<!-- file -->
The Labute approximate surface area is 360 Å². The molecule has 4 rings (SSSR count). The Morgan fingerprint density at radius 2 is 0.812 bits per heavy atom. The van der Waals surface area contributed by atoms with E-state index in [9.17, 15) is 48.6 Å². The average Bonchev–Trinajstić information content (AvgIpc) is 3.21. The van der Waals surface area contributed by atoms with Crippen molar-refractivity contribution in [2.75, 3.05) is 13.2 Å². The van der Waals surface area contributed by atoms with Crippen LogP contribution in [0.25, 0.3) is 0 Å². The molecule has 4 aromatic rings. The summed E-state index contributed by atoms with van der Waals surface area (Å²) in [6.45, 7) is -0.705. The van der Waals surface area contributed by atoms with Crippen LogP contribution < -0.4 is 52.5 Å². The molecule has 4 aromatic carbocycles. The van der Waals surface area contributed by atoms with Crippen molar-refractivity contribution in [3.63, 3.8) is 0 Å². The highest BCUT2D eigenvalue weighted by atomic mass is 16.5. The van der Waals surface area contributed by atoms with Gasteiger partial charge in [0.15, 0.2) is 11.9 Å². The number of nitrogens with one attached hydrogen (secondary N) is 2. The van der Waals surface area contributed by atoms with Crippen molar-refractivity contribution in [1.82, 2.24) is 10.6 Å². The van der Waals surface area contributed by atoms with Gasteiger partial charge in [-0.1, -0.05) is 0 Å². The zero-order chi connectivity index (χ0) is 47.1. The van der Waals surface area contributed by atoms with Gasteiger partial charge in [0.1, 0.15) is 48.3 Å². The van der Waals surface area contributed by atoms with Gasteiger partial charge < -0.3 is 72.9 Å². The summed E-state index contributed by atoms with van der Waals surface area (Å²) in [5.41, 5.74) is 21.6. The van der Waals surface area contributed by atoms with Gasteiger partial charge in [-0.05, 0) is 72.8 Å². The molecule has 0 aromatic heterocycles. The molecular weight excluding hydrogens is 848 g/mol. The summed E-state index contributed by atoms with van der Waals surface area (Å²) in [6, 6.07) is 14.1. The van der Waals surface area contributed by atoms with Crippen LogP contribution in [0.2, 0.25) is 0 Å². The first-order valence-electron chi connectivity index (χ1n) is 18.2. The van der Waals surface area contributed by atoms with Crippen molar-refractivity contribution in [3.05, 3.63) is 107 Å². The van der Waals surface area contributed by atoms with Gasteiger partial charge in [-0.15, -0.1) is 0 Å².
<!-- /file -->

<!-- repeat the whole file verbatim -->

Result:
The Labute approximate surface area is 360 Å². The molecule has 4 rings (SSSR count). The Morgan fingerprint density at radius 2 is 0.812 bits per heavy atom. The van der Waals surface area contributed by atoms with E-state index in [9.17, 15) is 48.6 Å². The average Bonchev–Trinajstić information content (AvgIpc) is 3.21. The van der Waals surface area contributed by atoms with Crippen molar-refractivity contribution in [2.75, 3.05) is 13.2 Å². The van der Waals surface area contributed by atoms with Crippen LogP contribution in [0.25, 0.3) is 0 Å². The molecule has 4 aromatic rings. The summed E-state index contributed by atoms with van der Waals surface area (Å²) in [6.45, 7) is -0.705. The van der Waals surface area contributed by atoms with Crippen LogP contribution < -0.4 is 52.5 Å². The molecule has 4 aromatic carbocycles. The van der Waals surface area contributed by atoms with Crippen molar-refractivity contribution in [3.63, 3.8) is 0 Å². The highest BCUT2D eigenvalue weighted by atomic mass is 16.5. The van der Waals surface area contributed by atoms with Gasteiger partial charge in [0.15, 0.2) is 11.9 Å². The number of nitrogens with one attached hydrogen (secondary N) is 2. The van der Waals surface area contributed by atoms with Crippen molar-refractivity contribution in [1.82, 2.24) is 10.6 Å². The van der Waals surface area contributed by atoms with Gasteiger partial charge in [-0.1, -0.05) is 0 Å². The zero-order chi connectivity index (χ0) is 47.1. The van der Waals surface area contributed by atoms with Gasteiger partial charge in [0.1, 0.15) is 48.3 Å². The van der Waals surface area contributed by atoms with Gasteiger partial charge < -0.3 is 72.9 Å². The summed E-state index contributed by atoms with van der Waals surface area (Å²) in [5.41, 5.74) is 21.6. The van der Waals surface area contributed by atoms with Gasteiger partial charge in [-0.05, 0) is 72.8 Å². The molecule has 0 aromatic heterocycles. The molecular weight excluding hydrogens is 848 g/mol. The summed E-state index contributed by atoms with van der Waals surface area (Å²) in [6, 6.07) is 14.1. The van der Waals surface area contributed by atoms with Crippen LogP contribution in [0.2, 0.25) is 0 Å². The first-order valence-electron chi connectivity index (χ1n) is 18.2. The van der Waals surface area contributed by atoms with Crippen molar-refractivity contribution in [3.05, 3.63) is 107 Å². The van der Waals surface area contributed by atoms with Gasteiger partial charge in [-0.15, -0.1) is 0 Å².